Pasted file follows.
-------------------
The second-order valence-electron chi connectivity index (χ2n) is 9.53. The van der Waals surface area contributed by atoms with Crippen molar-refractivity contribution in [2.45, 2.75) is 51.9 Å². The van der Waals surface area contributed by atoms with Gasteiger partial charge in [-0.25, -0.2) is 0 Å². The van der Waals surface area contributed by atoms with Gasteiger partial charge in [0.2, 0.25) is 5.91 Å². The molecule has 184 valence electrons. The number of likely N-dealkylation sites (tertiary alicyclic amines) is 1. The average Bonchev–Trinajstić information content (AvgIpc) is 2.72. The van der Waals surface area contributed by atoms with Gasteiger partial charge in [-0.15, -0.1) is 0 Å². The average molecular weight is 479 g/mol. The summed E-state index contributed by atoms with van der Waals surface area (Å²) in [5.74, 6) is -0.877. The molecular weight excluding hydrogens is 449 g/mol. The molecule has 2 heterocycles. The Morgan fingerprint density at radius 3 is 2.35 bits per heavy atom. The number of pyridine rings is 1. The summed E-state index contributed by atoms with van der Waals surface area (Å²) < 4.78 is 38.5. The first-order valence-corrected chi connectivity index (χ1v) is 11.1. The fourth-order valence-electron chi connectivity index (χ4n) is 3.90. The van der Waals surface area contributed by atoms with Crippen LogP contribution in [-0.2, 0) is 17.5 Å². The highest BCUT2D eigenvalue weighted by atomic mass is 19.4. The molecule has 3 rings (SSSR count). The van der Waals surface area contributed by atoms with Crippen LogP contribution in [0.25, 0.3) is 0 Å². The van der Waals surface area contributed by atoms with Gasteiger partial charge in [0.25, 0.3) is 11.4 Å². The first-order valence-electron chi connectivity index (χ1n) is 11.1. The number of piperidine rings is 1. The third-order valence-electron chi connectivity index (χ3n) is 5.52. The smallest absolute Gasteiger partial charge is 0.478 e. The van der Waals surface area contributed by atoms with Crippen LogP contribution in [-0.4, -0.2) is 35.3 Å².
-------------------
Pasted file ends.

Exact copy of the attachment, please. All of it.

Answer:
The second-order valence-electron chi connectivity index (χ2n) is 9.53. The van der Waals surface area contributed by atoms with Crippen molar-refractivity contribution in [2.45, 2.75) is 51.9 Å². The van der Waals surface area contributed by atoms with Gasteiger partial charge in [-0.25, -0.2) is 0 Å². The van der Waals surface area contributed by atoms with Gasteiger partial charge in [0.2, 0.25) is 5.91 Å². The molecule has 184 valence electrons. The number of likely N-dealkylation sites (tertiary alicyclic amines) is 1. The average Bonchev–Trinajstić information content (AvgIpc) is 2.72. The van der Waals surface area contributed by atoms with Gasteiger partial charge in [-0.15, -0.1) is 0 Å². The average molecular weight is 479 g/mol. The summed E-state index contributed by atoms with van der Waals surface area (Å²) in [5.74, 6) is -0.877. The molecular weight excluding hydrogens is 449 g/mol. The molecule has 2 heterocycles. The Morgan fingerprint density at radius 3 is 2.35 bits per heavy atom. The number of pyridine rings is 1. The summed E-state index contributed by atoms with van der Waals surface area (Å²) < 4.78 is 38.5. The first-order valence-corrected chi connectivity index (χ1v) is 11.1. The fourth-order valence-electron chi connectivity index (χ4n) is 3.90. The van der Waals surface area contributed by atoms with Crippen LogP contribution in [-0.2, 0) is 17.5 Å². The highest BCUT2D eigenvalue weighted by atomic mass is 19.4. The molecule has 3 rings (SSSR count). The van der Waals surface area contributed by atoms with Crippen LogP contribution in [0.25, 0.3) is 0 Å². The van der Waals surface area contributed by atoms with Gasteiger partial charge in [0.25, 0.3) is 11.4 Å². The first-order valence-electron chi connectivity index (χ1n) is 11.1. The number of piperidine rings is 1. The third-order valence-electron chi connectivity index (χ3n) is 5.52. The smallest absolute Gasteiger partial charge is 0.478 e. The van der Waals surface area contributed by atoms with Crippen LogP contribution in [-0.4, -0.2) is 35.3 Å².